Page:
Erik Sjöberg's project
(Inter-)nationalism and the new Turkey: the rise and fall of international education at Istanbul’s Robert College, c. 1913-1933
The aftermath of World War I saw the emergence of a movement for international education among scholars and educators in Europe and North America. Its proponents maintained that excessive and belligerent nationalism, especially in the teaching of history and the social sciences, was one of the main causes of the Great War, and that the duty of educators was to counter such harmful national bias by imbuing young students with a sense of “world-mindedness”. This effort, however, had to be reconciled with the nationalist projects of emerging nation-states, built on the ruins of the old Romanov, Habsburg and Ottoman empires. In the latter case that meant coming to terms with the nationalist modernization project of the Young Turks and, later, Kemal Atatürk’s Turkish Republic.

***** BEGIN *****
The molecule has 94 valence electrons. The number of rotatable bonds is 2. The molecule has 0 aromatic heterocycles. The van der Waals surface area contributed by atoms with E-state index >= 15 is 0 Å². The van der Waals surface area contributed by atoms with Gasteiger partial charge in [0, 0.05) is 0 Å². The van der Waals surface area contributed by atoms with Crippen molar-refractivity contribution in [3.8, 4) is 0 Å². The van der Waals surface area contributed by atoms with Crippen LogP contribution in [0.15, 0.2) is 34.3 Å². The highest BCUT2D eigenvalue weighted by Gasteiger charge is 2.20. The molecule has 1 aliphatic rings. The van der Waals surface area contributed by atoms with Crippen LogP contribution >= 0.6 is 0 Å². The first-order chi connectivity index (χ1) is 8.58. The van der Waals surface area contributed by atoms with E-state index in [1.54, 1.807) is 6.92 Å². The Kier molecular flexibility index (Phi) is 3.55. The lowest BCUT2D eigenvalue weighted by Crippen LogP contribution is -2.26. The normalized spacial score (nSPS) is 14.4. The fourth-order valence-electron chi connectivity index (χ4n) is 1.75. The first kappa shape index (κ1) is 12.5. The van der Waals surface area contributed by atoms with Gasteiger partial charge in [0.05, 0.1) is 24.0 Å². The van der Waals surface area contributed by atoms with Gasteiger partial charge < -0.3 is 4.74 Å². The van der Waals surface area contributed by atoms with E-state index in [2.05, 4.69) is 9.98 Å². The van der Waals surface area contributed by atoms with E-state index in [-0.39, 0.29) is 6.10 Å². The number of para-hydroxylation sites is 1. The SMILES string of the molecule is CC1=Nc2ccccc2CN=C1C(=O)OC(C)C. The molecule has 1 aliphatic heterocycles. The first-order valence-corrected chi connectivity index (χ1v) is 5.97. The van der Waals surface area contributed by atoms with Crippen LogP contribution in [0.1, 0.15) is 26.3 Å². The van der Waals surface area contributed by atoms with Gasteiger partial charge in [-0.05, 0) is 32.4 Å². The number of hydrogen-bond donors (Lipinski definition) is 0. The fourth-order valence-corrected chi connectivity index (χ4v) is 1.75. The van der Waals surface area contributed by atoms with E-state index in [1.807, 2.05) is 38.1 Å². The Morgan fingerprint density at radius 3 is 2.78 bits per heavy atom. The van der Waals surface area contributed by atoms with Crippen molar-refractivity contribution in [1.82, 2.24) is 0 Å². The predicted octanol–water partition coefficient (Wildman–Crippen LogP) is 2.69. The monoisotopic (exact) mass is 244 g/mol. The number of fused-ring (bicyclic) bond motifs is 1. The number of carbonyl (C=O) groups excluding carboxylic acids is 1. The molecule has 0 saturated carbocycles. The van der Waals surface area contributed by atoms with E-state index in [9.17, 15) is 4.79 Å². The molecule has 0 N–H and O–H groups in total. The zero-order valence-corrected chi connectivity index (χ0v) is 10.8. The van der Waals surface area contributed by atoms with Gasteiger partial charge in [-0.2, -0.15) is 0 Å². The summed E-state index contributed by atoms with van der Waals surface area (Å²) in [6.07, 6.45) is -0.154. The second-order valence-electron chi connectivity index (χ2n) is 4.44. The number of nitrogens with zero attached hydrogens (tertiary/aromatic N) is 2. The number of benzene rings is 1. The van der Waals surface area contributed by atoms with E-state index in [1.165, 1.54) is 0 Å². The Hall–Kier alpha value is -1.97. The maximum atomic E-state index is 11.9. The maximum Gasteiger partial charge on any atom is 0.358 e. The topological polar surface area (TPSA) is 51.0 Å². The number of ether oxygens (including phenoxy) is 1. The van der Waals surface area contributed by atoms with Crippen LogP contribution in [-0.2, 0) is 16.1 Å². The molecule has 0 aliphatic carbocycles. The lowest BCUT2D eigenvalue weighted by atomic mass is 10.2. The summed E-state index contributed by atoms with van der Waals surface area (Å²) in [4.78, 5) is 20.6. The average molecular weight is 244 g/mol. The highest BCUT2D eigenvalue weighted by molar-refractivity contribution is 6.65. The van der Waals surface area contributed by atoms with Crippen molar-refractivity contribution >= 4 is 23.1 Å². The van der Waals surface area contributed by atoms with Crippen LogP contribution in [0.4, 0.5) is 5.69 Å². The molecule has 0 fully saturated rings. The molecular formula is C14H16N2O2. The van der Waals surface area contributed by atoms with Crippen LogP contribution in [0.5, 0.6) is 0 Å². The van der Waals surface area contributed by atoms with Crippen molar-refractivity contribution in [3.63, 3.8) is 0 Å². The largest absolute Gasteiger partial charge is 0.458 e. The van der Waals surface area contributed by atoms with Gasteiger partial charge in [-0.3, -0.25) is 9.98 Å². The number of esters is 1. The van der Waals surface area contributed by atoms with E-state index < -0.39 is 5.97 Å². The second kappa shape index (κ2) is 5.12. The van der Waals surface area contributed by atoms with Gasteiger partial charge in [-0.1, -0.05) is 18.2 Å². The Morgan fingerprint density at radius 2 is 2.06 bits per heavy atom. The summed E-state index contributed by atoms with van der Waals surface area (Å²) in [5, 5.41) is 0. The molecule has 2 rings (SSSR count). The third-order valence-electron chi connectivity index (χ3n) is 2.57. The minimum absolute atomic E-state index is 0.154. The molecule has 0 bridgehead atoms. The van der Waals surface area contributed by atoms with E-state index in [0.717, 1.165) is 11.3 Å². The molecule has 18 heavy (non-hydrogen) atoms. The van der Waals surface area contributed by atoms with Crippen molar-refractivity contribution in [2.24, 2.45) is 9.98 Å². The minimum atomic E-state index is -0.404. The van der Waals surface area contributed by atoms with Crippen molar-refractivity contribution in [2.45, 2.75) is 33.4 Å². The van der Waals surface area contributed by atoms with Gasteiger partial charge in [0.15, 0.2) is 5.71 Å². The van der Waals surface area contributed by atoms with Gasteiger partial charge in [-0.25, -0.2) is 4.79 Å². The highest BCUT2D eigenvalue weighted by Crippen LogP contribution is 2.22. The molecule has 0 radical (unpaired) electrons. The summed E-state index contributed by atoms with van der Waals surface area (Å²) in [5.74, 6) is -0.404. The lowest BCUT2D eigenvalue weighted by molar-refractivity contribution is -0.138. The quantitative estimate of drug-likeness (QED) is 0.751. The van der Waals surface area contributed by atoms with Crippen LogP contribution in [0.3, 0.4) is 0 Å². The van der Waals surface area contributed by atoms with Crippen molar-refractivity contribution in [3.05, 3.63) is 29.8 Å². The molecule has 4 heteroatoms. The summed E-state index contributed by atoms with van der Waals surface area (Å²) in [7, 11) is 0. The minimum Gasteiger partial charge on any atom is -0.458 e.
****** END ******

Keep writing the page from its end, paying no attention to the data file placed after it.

The aim of the project is to analyse a hitherto understudied aspect of the history of Turkish nationalism and education, namely the paradoxical relation between “international education”, or even “peace education”, and the militaristic, Turcocentric national ideology in the first half of the 20th century. Using the case of the Robert College, an American private institution in Istanbul, founded in 1863, which aimed to foster a future local elite of a multi-ethnic and multi-religious student body, and its social-studies instructor Dr. Edgar Jacob Fisher, the project sheds light on the negotiation between two conceptions of modernity, as represented by American internationalist ideals and the tenets of Kemalism, the Westernizing, yet deeply ethnocentric national ideology of post-1923 Turkey. The material for this study is drawn from correspondence, reports, class notes and student essays held at archives of Robert College as well as private collections of its teaching staff, primarily those of Dr. Fisher. Using this material, the study addresses the educational intentions of the school’s staff, strategies for adjustment developed in the struggle for influence with the Turkish authorities and the reasons for the eventual demise of international education, as well as students’ understanding of internationalism, religious, ethnic and national identity in the Ottoman past and in the new Turkish republic; a perspective that is missing in previous research on the history of education and nationalism in Turkey during the early Republican era (1923-1950).